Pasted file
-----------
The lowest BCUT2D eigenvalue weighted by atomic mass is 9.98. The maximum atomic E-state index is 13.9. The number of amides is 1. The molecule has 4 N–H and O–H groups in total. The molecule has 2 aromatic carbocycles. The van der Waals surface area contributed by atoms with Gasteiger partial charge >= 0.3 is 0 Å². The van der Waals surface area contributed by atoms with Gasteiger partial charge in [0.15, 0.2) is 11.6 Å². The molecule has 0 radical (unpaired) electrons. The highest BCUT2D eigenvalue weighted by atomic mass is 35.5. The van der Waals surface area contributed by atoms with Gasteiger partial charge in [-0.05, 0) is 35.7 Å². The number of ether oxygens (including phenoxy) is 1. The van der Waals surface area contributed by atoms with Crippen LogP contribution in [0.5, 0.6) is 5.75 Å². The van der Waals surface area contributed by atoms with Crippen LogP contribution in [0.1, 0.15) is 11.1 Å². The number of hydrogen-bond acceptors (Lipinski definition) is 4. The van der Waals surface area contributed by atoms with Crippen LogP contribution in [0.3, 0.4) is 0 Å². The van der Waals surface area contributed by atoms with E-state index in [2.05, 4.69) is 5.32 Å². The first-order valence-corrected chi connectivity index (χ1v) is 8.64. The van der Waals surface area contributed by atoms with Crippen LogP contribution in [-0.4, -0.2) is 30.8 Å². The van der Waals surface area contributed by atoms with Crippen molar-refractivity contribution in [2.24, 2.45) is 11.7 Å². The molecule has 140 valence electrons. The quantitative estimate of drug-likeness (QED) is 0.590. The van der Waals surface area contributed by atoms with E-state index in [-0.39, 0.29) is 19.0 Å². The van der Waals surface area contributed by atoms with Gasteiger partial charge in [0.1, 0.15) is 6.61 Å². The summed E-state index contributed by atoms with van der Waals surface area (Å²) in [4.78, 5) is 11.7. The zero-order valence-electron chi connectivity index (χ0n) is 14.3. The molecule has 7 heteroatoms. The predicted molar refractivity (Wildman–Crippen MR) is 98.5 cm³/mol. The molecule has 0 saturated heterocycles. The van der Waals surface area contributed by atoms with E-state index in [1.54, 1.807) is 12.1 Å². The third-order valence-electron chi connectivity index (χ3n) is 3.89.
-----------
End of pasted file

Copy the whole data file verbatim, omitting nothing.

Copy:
The lowest BCUT2D eigenvalue weighted by atomic mass is 9.98. The maximum atomic E-state index is 13.9. The number of amides is 1. The molecule has 4 N–H and O–H groups in total. The molecule has 2 aromatic carbocycles. The van der Waals surface area contributed by atoms with Gasteiger partial charge >= 0.3 is 0 Å². The van der Waals surface area contributed by atoms with Gasteiger partial charge in [0.15, 0.2) is 11.6 Å². The molecule has 0 radical (unpaired) electrons. The highest BCUT2D eigenvalue weighted by atomic mass is 35.5. The van der Waals surface area contributed by atoms with Gasteiger partial charge in [-0.05, 0) is 35.7 Å². The number of ether oxygens (including phenoxy) is 1. The van der Waals surface area contributed by atoms with Crippen LogP contribution in [0.5, 0.6) is 5.75 Å². The van der Waals surface area contributed by atoms with Crippen LogP contribution in [0.1, 0.15) is 11.1 Å². The number of hydrogen-bond acceptors (Lipinski definition) is 4. The van der Waals surface area contributed by atoms with Crippen LogP contribution in [0.3, 0.4) is 0 Å². The van der Waals surface area contributed by atoms with E-state index in [2.05, 4.69) is 5.32 Å². The first-order valence-corrected chi connectivity index (χ1v) is 8.64. The van der Waals surface area contributed by atoms with Crippen LogP contribution in [-0.4, -0.2) is 30.8 Å². The van der Waals surface area contributed by atoms with Crippen molar-refractivity contribution in [2.24, 2.45) is 11.7 Å². The molecule has 140 valence electrons. The quantitative estimate of drug-likeness (QED) is 0.590. The van der Waals surface area contributed by atoms with E-state index in [-0.39, 0.29) is 19.0 Å². The van der Waals surface area contributed by atoms with Gasteiger partial charge in [0.1, 0.15) is 6.61 Å². The summed E-state index contributed by atoms with van der Waals surface area (Å²) in [4.78, 5) is 11.7. The zero-order valence-electron chi connectivity index (χ0n) is 14.3. The molecule has 7 heteroatoms. The predicted molar refractivity (Wildman–Crippen MR) is 98.5 cm³/mol. The molecule has 0 saturated heterocycles. The van der Waals surface area contributed by atoms with E-state index in [1.54, 1.807) is 12.1 Å². The third-order valence-electron chi connectivity index (χ3n) is 3.89.